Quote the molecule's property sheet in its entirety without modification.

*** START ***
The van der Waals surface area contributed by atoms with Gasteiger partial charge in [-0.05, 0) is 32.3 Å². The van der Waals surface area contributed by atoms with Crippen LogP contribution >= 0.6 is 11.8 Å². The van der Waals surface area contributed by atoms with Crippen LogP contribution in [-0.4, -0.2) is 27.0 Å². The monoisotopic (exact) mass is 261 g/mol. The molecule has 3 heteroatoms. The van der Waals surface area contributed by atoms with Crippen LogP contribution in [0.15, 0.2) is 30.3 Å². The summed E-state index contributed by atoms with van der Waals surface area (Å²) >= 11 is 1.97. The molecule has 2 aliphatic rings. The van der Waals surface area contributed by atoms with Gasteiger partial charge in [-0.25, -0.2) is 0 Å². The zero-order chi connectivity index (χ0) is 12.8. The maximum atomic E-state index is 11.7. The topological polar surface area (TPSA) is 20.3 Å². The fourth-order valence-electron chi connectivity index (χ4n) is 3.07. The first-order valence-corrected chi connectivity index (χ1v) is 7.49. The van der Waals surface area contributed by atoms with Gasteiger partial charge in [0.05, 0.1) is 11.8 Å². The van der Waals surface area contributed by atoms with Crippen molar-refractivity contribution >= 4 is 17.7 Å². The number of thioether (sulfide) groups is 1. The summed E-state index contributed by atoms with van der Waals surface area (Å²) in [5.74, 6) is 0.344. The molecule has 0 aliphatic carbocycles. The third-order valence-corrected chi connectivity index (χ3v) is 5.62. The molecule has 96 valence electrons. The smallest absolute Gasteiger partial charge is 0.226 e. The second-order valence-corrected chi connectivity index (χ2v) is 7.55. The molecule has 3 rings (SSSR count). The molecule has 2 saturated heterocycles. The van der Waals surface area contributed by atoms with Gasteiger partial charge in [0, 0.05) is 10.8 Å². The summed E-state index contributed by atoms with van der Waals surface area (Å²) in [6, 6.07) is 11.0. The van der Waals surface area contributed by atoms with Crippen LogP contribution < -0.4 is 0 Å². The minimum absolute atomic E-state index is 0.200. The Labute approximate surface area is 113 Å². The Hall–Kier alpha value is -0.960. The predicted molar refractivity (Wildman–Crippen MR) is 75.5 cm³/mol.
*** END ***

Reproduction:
The van der Waals surface area contributed by atoms with Gasteiger partial charge in [-0.05, 0) is 32.3 Å². The van der Waals surface area contributed by atoms with Crippen LogP contribution >= 0.6 is 11.8 Å². The van der Waals surface area contributed by atoms with Crippen LogP contribution in [-0.4, -0.2) is 27.0 Å². The monoisotopic (exact) mass is 261 g/mol. The molecule has 3 heteroatoms. The van der Waals surface area contributed by atoms with Crippen LogP contribution in [0.15, 0.2) is 30.3 Å². The summed E-state index contributed by atoms with van der Waals surface area (Å²) >= 11 is 1.97. The molecule has 2 aliphatic rings. The van der Waals surface area contributed by atoms with Gasteiger partial charge in [-0.25, -0.2) is 0 Å². The zero-order chi connectivity index (χ0) is 12.8. The maximum atomic E-state index is 11.7. The topological polar surface area (TPSA) is 20.3 Å². The fourth-order valence-electron chi connectivity index (χ4n) is 3.07. The first-order valence-corrected chi connectivity index (χ1v) is 7.49. The van der Waals surface area contributed by atoms with Gasteiger partial charge in [0.05, 0.1) is 11.8 Å². The van der Waals surface area contributed by atoms with Crippen molar-refractivity contribution >= 4 is 17.7 Å². The number of thioether (sulfide) groups is 1. The summed E-state index contributed by atoms with van der Waals surface area (Å²) in [5.74, 6) is 0.344. The molecule has 0 aliphatic carbocycles. The third-order valence-corrected chi connectivity index (χ3v) is 5.62. The molecule has 96 valence electrons. The smallest absolute Gasteiger partial charge is 0.226 e. The second-order valence-corrected chi connectivity index (χ2v) is 7.55. The molecule has 3 rings (SSSR count). The molecule has 2 saturated heterocycles. The van der Waals surface area contributed by atoms with Gasteiger partial charge in [0, 0.05) is 10.8 Å². The summed E-state index contributed by atoms with van der Waals surface area (Å²) in [6, 6.07) is 11.0. The van der Waals surface area contributed by atoms with Crippen LogP contribution < -0.4 is 0 Å². The minimum absolute atomic E-state index is 0.200. The Labute approximate surface area is 113 Å². The Hall–Kier alpha value is -0.960. The predicted molar refractivity (Wildman–Crippen MR) is 75.5 cm³/mol.